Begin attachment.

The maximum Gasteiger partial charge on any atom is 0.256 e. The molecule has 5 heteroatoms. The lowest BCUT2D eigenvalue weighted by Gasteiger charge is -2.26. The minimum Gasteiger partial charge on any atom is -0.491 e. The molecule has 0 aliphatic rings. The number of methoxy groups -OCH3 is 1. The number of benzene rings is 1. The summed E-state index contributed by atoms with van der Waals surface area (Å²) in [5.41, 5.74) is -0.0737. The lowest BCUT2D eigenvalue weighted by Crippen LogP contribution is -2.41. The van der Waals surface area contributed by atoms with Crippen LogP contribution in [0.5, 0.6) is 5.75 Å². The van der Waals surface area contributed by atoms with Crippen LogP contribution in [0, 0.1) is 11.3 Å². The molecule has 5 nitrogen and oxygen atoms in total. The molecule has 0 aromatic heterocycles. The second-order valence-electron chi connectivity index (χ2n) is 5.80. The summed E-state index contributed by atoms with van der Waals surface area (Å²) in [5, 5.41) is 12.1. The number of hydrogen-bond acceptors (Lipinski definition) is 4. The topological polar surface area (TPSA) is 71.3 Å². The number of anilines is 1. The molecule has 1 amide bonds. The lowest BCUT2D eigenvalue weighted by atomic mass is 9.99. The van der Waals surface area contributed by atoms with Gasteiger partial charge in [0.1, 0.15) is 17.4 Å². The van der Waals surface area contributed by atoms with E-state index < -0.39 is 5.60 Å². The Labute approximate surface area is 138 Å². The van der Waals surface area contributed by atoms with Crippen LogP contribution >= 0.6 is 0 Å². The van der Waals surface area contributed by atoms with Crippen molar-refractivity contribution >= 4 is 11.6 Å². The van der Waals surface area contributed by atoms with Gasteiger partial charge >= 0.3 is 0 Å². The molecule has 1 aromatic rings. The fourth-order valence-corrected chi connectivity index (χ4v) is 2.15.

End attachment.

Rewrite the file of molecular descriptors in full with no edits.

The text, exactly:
The maximum Gasteiger partial charge on any atom is 0.256 e. The molecule has 5 heteroatoms. The lowest BCUT2D eigenvalue weighted by Gasteiger charge is -2.26. The minimum Gasteiger partial charge on any atom is -0.491 e. The molecule has 0 aliphatic rings. The number of methoxy groups -OCH3 is 1. The number of benzene rings is 1. The summed E-state index contributed by atoms with van der Waals surface area (Å²) in [5.41, 5.74) is -0.0737. The lowest BCUT2D eigenvalue weighted by Crippen LogP contribution is -2.41. The van der Waals surface area contributed by atoms with Crippen LogP contribution in [0.5, 0.6) is 5.75 Å². The van der Waals surface area contributed by atoms with Crippen LogP contribution in [0, 0.1) is 11.3 Å². The molecule has 5 nitrogen and oxygen atoms in total. The molecule has 0 aromatic heterocycles. The second-order valence-electron chi connectivity index (χ2n) is 5.80. The summed E-state index contributed by atoms with van der Waals surface area (Å²) in [5, 5.41) is 12.1. The number of hydrogen-bond acceptors (Lipinski definition) is 4. The topological polar surface area (TPSA) is 71.3 Å². The number of anilines is 1. The molecule has 1 amide bonds. The lowest BCUT2D eigenvalue weighted by atomic mass is 9.99. The van der Waals surface area contributed by atoms with Gasteiger partial charge in [0.1, 0.15) is 17.4 Å². The van der Waals surface area contributed by atoms with E-state index < -0.39 is 5.60 Å². The Labute approximate surface area is 138 Å². The van der Waals surface area contributed by atoms with Crippen LogP contribution >= 0.6 is 0 Å². The van der Waals surface area contributed by atoms with Crippen molar-refractivity contribution >= 4 is 11.6 Å². The van der Waals surface area contributed by atoms with Gasteiger partial charge >= 0.3 is 0 Å². The molecule has 1 aromatic rings. The fourth-order valence-corrected chi connectivity index (χ4v) is 2.15.